Uses of the Undead: Part Two

In last week’s post we looked at the strengths of monsters and why they’re so hard to defeat. This week we’ll take a peek into the People’s Armory: there’s some serious shit in there.

A small Nativity figurine of a man defecating on the ground, from the back.

A traditional caganer

Slouching towards Gotham

When monsters multiply (now easier than ever thanks to the fissiparous power of the Internet), things fall apart and the center not only cannot hold, but cannot even be discerned anymore. What can be done? Or, should we be looking for Lao Tsu’s “no action?”

One thing is sure: there is no political action that can deal with a monster. How could there be, when government is itself a Power? Monster + political action = a flow of resources towards the monster masters in saecula saeculorum. The House always wins.

The proper field of battle is and always has been what we call today “popular culture,” the authentic vox populi, which by its very nature is far closer to the source of the archetypes from which monsters are assembled. (There must be a grammar of monsters; was or is there a Chomsky to discover it?)


Crapping in the Nativity Scene

So what weapons does popular culture possess with which to fight monsters? How do you stand up to immortality, power, and the siren song of control over your fellow human beings? Well, you obviously need three magic weapons.

Popular culture is Antaean, drawing great strength and endurance from its deep and well-protected roots. It is the Fig Tree, which Jesus pointed out grows stronger if you sever its roots at the drip line. If you wonder why some thinkers seem so exercised about deracination, it’s because it’s kryptonite for heroes and monsters alike, an axe to the roots of a people’s stories about themselves. It’s a primary tool of Empire.

Popular culture is anarchic. That does not mean disorganized, merely “non-coercively democratic.” It does mean chaotic, in analogy to the scientific theory with its “strange attractors” and surprises in a deterministic system. Authority—the power of an archetype or its avatar—is organic, bottom-up, and highly resistant to top-down coercion. Passing more laws doesn’t help, it merely makes people more lawless and authority more capricious.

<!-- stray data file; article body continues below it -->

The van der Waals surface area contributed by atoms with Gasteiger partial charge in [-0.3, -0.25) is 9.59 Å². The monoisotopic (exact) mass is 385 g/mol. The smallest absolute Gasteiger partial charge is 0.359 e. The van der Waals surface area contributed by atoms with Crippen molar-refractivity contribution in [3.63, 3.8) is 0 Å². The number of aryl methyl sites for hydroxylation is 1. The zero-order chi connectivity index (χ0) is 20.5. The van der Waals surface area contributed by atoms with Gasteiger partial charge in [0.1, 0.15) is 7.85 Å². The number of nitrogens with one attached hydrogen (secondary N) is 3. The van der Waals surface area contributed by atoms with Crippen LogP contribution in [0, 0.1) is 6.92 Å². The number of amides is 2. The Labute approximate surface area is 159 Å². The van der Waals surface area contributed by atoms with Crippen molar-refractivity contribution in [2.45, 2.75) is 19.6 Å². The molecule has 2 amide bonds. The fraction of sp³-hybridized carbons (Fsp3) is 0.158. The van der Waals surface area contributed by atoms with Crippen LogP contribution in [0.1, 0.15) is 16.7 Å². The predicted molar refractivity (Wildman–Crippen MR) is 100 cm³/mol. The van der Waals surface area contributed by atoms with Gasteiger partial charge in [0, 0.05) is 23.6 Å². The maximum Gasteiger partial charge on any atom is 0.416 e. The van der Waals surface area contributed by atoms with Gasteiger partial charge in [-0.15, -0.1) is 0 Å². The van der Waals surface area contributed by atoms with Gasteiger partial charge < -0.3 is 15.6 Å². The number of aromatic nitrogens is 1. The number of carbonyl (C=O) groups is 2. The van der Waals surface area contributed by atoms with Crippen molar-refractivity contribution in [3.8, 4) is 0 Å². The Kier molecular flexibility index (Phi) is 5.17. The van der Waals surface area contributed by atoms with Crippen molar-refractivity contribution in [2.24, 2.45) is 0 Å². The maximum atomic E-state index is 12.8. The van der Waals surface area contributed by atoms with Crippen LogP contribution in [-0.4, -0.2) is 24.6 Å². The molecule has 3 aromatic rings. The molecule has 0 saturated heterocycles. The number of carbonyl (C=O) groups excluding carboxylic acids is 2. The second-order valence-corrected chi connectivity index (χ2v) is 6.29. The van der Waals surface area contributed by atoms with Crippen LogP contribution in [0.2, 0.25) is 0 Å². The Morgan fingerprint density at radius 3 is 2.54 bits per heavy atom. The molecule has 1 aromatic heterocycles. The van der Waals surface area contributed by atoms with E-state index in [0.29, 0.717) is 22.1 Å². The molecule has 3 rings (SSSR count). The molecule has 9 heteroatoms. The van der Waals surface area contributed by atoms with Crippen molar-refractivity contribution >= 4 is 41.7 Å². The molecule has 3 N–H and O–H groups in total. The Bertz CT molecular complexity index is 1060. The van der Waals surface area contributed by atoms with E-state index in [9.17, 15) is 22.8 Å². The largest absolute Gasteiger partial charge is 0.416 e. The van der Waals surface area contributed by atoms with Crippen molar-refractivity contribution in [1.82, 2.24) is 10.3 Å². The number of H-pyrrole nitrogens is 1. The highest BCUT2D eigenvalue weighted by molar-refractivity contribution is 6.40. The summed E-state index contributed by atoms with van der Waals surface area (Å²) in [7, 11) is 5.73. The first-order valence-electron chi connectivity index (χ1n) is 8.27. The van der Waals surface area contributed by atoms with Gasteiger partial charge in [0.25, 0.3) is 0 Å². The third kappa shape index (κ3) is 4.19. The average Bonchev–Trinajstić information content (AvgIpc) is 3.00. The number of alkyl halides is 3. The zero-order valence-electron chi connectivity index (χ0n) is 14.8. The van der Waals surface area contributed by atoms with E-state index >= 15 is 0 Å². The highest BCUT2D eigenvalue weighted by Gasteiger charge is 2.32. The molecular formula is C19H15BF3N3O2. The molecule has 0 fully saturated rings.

Popular culture is subversive. For instance, the caganer of much of Southern Europe is a small figure of a man crapping that is placed in the Nativity scene. In Catalonia, where the tradition is strongest, it is hidden for the children to find. The caganer seems to have made its first appearance in the 18th Century; I note that Spain conquered Barcelona in 1714. I think this quite subversive little figure is an attempt to take back the gospel story of the “humble Savior” from the Roman Catholic church, whose Inquisition was an instrument of the Spanish Crown.

Next week: Hannibal Lecter vs. Julian Assange et al, and why taking back the Night is on the critical path to a humane society.


About Dave Trowbridge

Dave Trowbridge has been writing high-tech marketing copy for almost thirty years. This has made him an expert in what he calls “pulling stuff out of the cave of the flying monkeys,” so science fiction comes naturally. He abandoned corporate life in 2007 — actually, it abandoned him — but not before attaining the rank of Dark Lord of Documentation, a title which still appears on his business card and serves to identify clients he’d rather not work with (the ones who don’t laugh). He much prefers the godlike powers of a science fiction author (hah!) to troglodyte status in dark corporate mills, and the universe is slowly coming around to his point of view. Dave is currently laboring over the second edition of the space-opera series Exordium with his co-author Sherwood Smith, and looking forward to writing more stories in that universe. He lives in the Santa Cruz Mountains with his writer wife and fellow BVC member, Deborah J. Ross, and a tri-lingual German Shepherd Dog responsible for three cats. When not writing, Dave may be found wrangling vegetables—both domesticated and feral — in the garden.


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